Ebony Acheampong

Ebony
3, Environmental Science with Business Management
Environmental Science with Business Management student (2013-2016).

Clast shape analysis: Fieldwork in NW Scotland

Scope of study: Edge roundness of clasts and boulders on moraines of a Younger Dryas period in Strath Dionard , Sutherland, NW Scotland.

After research on clast shape analysis, I based my study on Lukas et al (2013) Clast shape analysis and clast transport paths in glacial environments: A critical review of methods and the role of lithology. I had three locations/moraine ridges along the valley were selected to collect the samples from. Using a systematic approach to clast shape analysis meant that I could fill a research gap in this field of study. 

Main path down Strath Dionard Valley

Monday 29th June:

Today leaving from Luton airport at 1pm to arrive in Inverness at 4 leaving half way to go to the destination being Durness, Sutherland, NW Scotland.

Finally arriving at Ard-na Bruthaich B&B around 7pm , it came to realisation that this area was very remote comparing with other places I’d visited.

 

Tuesday 30th June:

Waking up around 8 to cooked breakfast was defiantly needed after a long day of travelling yesterday. The owner of the B&B had also given us information about the area and that the geology and environment was a perfect location for my research. The workers at Durness visitors centre had a lot of useful information about walking along the Strath Dionard valley and the mountains Cranstackie and Foinaven which were amongst some local and nearby attractions.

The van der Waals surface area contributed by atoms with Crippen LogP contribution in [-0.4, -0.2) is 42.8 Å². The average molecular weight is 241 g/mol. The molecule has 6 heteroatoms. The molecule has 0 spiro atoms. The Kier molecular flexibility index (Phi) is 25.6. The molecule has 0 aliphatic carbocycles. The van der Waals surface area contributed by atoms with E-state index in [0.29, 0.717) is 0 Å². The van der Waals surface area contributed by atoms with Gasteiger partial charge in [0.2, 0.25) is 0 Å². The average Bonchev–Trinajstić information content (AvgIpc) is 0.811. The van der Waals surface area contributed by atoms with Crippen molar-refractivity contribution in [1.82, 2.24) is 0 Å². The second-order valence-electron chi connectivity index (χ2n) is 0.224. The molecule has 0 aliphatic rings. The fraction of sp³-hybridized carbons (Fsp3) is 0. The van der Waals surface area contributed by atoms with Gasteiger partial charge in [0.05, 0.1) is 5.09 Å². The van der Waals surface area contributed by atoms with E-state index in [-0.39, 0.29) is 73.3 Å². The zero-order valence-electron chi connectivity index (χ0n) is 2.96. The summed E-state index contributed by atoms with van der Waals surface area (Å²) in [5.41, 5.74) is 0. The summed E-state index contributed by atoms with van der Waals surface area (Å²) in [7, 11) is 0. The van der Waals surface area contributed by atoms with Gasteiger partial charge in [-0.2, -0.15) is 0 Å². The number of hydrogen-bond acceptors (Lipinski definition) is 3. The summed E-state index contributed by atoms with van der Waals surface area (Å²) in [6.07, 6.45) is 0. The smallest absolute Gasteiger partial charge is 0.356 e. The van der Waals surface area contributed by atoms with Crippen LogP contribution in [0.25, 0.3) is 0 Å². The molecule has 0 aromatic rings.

We set off walking down the tracks to the entrance of Strath Dionard walking towards my first set of coordinates I had recorded showing where moraines with boulders were located, samples for this moraine was collected using clast shape analysis in a systematic approach to collection. This was repeated for a fluvial (water transport) sample.

Collecting water sample

Whilst having a break after sample collection we meet some other visitors who were out fishing in Loch Dionard, and a keeper at the close by estate. The locals along with everyone we meet that day were very friendly and the location of research proved to be a very beautiful place full of natural wonder.

Good old map reading

Wednesday 1st July:

The first day of the new month was spent with a long walk amongst rivers and mountains to the second location and moraine which clast shape analysis could be carried out…defiantly different to my usual mornings in the city. We managed to get a lift in a truck from the local keeper on his way to the Loch, which defiantly helped, as we were able to enjoy the scenery even more whilst resting our legs from the 7 hours out in the field on Tuesday.

We collected samples from this this location successfully along with another fluvial sample.

Realising the differences with the moraines and environment I started to get a better idea for setting out my sample collections and everything was falling in place. In good timing as we finished the samples we managed to get a lift back up to the main road. In the evening we went to the local Durness Sango Sands café which was definitely a treat after the hard work.

IMG_0461

 

Thursday 2nd July:

A 9am start to the day out in Strath Dionard began with a lift with fellow visitors to the furthest location near Coire na Lurgainn which is part of the Foinaven mountain to collect samples from a moraine over 130 meters long. This day proved tiring but we managed to get a lot of data collection done and ended the work around 5 as we headed back to eat later that evening at the café Sango Sands. Now with more information collecting I was feeling much more confident with the dissertation research and further correlating with the previous research of the area and the glacial past. Today went very swiftly.

Admiring the view

Friday 3rd July: